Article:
All Your Perfect Imperfections
Whenever I share stories of my family's experience with Willie's aggressive and self-injurious behavior, I'm always concerned that the accounts will seem over the top to some, that people won't be able to relate to them. But each time I present, at least one person approaches me to say that they're grateful that I didn't hold back. Why? Because they understand. Because they've lived through it, too.
Last week, I gave the keynote speech at the TABS (Tennessee Adult Brothers and Sisters) conference. After I spoke, I met a young man who said, “Your story moved me … I could relate to almost every experience you described.” This young man's twin brother is on the spectrum, and their family has dealt with aggression and self-injury too. He told me, “Being an 18-year-old male, I don't thoroughly enjoy showing my emotions, but I was crying for the majority of your story.” He shared the things he loves about his twin: his humor, kindness, and intelligence. And he told me about the things he finds difficult to bear: “I've had three friends over to my house since I was 7 years old. I don't want to let people see the holes in our walls, or expose my twin or myself to unfair judgment.” I couldn't help but hug him and his sister; I wished I could stay and talk to them all night.
Still reeling from the emotions of the TABS event, I caught a flight to New Jersey so that I could serve as a bridesmaid in my cousin's wedding. The transition marked a move from public advocacy (giving talks, composing posts) to quieter, less-visible advocacy (sharing supper, going on walks, just living life). For me, the everyday tasks prove most challenging. It's relatively easy to speak and write about Willie; it's harder to be patient when he plays the same Youtube video over and over again. It's tougher to sit and listen when he practices pieces on the piano rather than scrolling through my news feed. (Guilty.) It's the little sacrifices, the small, unheralded acts of love that take the most effort.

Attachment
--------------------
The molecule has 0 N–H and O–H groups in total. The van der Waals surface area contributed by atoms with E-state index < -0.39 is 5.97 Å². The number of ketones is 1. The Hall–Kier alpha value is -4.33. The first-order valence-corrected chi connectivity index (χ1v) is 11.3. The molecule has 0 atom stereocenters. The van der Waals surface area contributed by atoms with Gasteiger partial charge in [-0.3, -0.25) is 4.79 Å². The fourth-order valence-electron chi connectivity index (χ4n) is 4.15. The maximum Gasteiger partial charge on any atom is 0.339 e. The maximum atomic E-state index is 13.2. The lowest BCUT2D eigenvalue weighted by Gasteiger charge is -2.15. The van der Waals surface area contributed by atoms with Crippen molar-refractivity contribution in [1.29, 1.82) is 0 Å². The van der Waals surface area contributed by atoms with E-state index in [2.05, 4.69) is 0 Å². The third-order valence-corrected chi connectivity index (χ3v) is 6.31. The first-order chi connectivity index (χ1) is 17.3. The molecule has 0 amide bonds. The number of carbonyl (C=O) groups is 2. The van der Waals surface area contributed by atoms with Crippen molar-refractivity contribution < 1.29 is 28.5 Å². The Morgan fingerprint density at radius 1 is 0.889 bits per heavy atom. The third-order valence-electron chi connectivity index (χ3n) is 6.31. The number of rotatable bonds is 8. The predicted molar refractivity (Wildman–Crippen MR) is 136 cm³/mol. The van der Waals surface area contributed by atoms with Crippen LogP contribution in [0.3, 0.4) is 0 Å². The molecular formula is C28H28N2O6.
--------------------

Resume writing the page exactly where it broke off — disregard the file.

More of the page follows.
The day after the TABS event, I danced with Willie at our cousin's wedding. He was wearing his big noise-canceling headphones to help drown out the blaring music. He'd occasionally smile, and occasionally make what I call his “fake freak out” face: his eyes open wide and shifted to the side; his mouth open, tongue falling to the left or right. It's bizarre, but I think I understand the motivation behind it: stress release. (After all, it's not so dissimilar from the face I make when I'm stressed out and no one else is looking.)
As we danced, the DJ played John Legend's “All of Me.” It's a song about romantic love, but it's also about acceptance. It's about welcoming someone as they are without trying to change them. In short, it's about everything Willie's still teaching me.
“You're crazy and I'm out of my mind / 'Cause all of me / Loves all of you / Love your curves and all your edges / Love your perfect imperfections …”
Our parents are dancing nearby; when Mom is close enough, she says, “I love that line best: ‘All your perfect imperfections.'” I smile and nod, not trusting myself to speak without weeping. I love that line too, because being Willie's sister means embracing paradox and contradiction and all that I cannot fully understand. I haven't said a word, but soon I'm crying anyway. I'm crying because I'm happy and I'm sad, because Willie will always be different and I will always love him.
The week that follows is filled with similar dualities: Willie's calm at home, but then he melts down at work. It seems like he'll be bored at his current day program forever, but then his case manager calls and mentions an exciting new day support possibility. Life with Willie is back and forth, up and down, and unpredictable as ever. But somehow, it's all right. I don't need to have all the answers. I just need to be able to dance with my brother and listen to words that I know to be true.